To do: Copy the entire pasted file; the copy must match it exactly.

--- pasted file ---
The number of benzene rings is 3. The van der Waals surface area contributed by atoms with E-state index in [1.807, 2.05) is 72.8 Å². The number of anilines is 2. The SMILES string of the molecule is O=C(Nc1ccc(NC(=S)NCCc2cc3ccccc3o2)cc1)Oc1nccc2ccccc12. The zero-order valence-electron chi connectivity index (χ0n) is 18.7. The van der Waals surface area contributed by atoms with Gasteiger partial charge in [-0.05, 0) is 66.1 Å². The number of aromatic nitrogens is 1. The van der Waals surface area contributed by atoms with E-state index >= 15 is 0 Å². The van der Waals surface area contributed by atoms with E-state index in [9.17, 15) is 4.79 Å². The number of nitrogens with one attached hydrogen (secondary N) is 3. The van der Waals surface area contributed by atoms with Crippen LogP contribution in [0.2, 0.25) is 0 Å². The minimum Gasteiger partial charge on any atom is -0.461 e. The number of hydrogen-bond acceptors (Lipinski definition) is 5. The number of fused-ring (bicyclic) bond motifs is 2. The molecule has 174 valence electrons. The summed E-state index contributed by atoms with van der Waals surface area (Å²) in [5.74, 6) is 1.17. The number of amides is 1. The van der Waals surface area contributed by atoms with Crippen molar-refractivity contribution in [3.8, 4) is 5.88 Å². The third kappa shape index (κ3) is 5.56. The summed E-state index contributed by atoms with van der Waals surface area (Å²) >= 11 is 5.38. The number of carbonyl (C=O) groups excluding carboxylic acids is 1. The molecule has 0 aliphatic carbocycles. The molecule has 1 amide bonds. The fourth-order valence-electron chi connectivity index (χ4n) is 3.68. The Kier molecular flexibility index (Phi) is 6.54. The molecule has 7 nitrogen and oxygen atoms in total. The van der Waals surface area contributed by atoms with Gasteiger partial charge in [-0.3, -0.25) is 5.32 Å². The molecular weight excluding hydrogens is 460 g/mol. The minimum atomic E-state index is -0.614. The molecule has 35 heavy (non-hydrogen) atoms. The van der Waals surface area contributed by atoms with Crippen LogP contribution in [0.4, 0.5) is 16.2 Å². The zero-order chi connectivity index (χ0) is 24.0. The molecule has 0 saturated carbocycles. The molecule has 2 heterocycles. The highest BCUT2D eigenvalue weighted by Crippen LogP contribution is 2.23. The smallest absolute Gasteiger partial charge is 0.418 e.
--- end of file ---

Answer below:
The number of benzene rings is 3. The van der Waals surface area contributed by atoms with E-state index in [1.807, 2.05) is 72.8 Å². The number of anilines is 2. The SMILES string of the molecule is O=C(Nc1ccc(NC(=S)NCCc2cc3ccccc3o2)cc1)Oc1nccc2ccccc12. The zero-order valence-electron chi connectivity index (χ0n) is 18.7. The van der Waals surface area contributed by atoms with Gasteiger partial charge in [-0.05, 0) is 66.1 Å². The number of aromatic nitrogens is 1. The van der Waals surface area contributed by atoms with E-state index >= 15 is 0 Å². The van der Waals surface area contributed by atoms with E-state index in [9.17, 15) is 4.79 Å². The number of nitrogens with one attached hydrogen (secondary N) is 3. The van der Waals surface area contributed by atoms with Crippen LogP contribution in [0.2, 0.25) is 0 Å². The minimum Gasteiger partial charge on any atom is -0.461 e. The number of hydrogen-bond acceptors (Lipinski definition) is 5. The number of fused-ring (bicyclic) bond motifs is 2. The molecule has 174 valence electrons. The summed E-state index contributed by atoms with van der Waals surface area (Å²) in [5.74, 6) is 1.17. The number of amides is 1. The van der Waals surface area contributed by atoms with Crippen molar-refractivity contribution in [3.8, 4) is 5.88 Å². The third kappa shape index (κ3) is 5.56. The summed E-state index contributed by atoms with van der Waals surface area (Å²) >= 11 is 5.38. The number of carbonyl (C=O) groups excluding carboxylic acids is 1. The molecule has 0 aliphatic carbocycles. The molecule has 1 amide bonds. The fourth-order valence-electron chi connectivity index (χ4n) is 3.68. The Kier molecular flexibility index (Phi) is 6.54. The molecule has 7 nitrogen and oxygen atoms in total. The van der Waals surface area contributed by atoms with Gasteiger partial charge in [-0.3, -0.25) is 5.32 Å². The molecular weight excluding hydrogens is 460 g/mol. The minimum atomic E-state index is -0.614. The molecule has 35 heavy (non-hydrogen) atoms. The van der Waals surface area contributed by atoms with Crippen LogP contribution in [0.4, 0.5) is 16.2 Å². The zero-order chi connectivity index (χ0) is 24.0. The molecule has 0 saturated carbocycles. The molecule has 2 heterocycles. The highest BCUT2D eigenvalue weighted by Crippen LogP contribution is 2.23. The smallest absolute Gasteiger partial charge is 0.418 e.